In reply to Dr Brolmann's letter concerning the economic aspects of the study, we agree that the individual costs used in the economic evaluation are not reported in the paper—this was purely to reduce the length of the paper and not to conceal information. This is also the reason why we did not include additional information about the choice of cost categories.

A single set of unit costs were used for both arms of the trial. The cost per minute in theatre based on an extensive costing exercise carried out by Stobhill Finance Department was £11.90. Likewise, the cost per inpatient day was calculated as £189.60. The confusion the authors identify is related to the fact that Table 4 reports median and mean costs per women. These therefore, reflect the different experience each woman had of her surgery and subsequent inpatient stay (including such factors as additional tests, requirements for further surgery, etc.) rather than costs hypothesised on the basis of the expected package of care.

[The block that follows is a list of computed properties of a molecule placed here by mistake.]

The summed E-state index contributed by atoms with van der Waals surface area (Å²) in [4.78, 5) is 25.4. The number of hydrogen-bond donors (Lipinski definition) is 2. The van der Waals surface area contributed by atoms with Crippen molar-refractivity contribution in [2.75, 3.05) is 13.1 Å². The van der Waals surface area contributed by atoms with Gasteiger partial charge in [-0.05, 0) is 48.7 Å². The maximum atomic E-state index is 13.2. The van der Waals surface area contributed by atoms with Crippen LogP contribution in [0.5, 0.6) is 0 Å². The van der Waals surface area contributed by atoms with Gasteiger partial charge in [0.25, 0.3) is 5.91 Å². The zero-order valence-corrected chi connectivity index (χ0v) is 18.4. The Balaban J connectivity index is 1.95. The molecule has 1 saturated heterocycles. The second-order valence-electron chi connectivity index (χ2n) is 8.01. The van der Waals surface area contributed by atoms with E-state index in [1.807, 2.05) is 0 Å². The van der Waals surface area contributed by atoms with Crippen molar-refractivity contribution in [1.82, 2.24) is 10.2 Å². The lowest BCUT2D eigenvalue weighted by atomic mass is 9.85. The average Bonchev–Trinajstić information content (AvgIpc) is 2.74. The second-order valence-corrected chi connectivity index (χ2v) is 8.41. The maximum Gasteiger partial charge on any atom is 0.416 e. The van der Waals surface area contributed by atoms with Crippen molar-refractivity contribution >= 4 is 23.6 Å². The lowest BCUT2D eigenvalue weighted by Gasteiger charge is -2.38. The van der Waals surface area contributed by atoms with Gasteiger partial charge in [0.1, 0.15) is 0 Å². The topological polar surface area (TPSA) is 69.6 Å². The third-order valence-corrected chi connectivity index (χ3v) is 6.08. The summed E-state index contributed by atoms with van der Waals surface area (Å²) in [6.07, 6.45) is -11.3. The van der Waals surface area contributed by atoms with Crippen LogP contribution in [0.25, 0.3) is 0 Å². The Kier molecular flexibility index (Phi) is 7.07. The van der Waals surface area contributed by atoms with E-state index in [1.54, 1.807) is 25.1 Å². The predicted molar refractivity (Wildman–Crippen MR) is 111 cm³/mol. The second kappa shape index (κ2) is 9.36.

We acknowledge that the milestones in the paper are not validated although they do seem sensible as they are important to the women in question. However, we also used Euro Quol 5D to compare the two groups at baseline, one month, six months and one year post-operation. This is a validated generic measure of health state with which I am sure the correspondent is familiar.

Indirect costs are a controversial area and are excluded because we felt that an NHS perspective was most useful to inform decision making. Our results show that women did not reach the milestone of returning to normal activity or work earlier following laparoscopic-assisted vaginal hysterectomy, and thus, indirect costs would not be affected.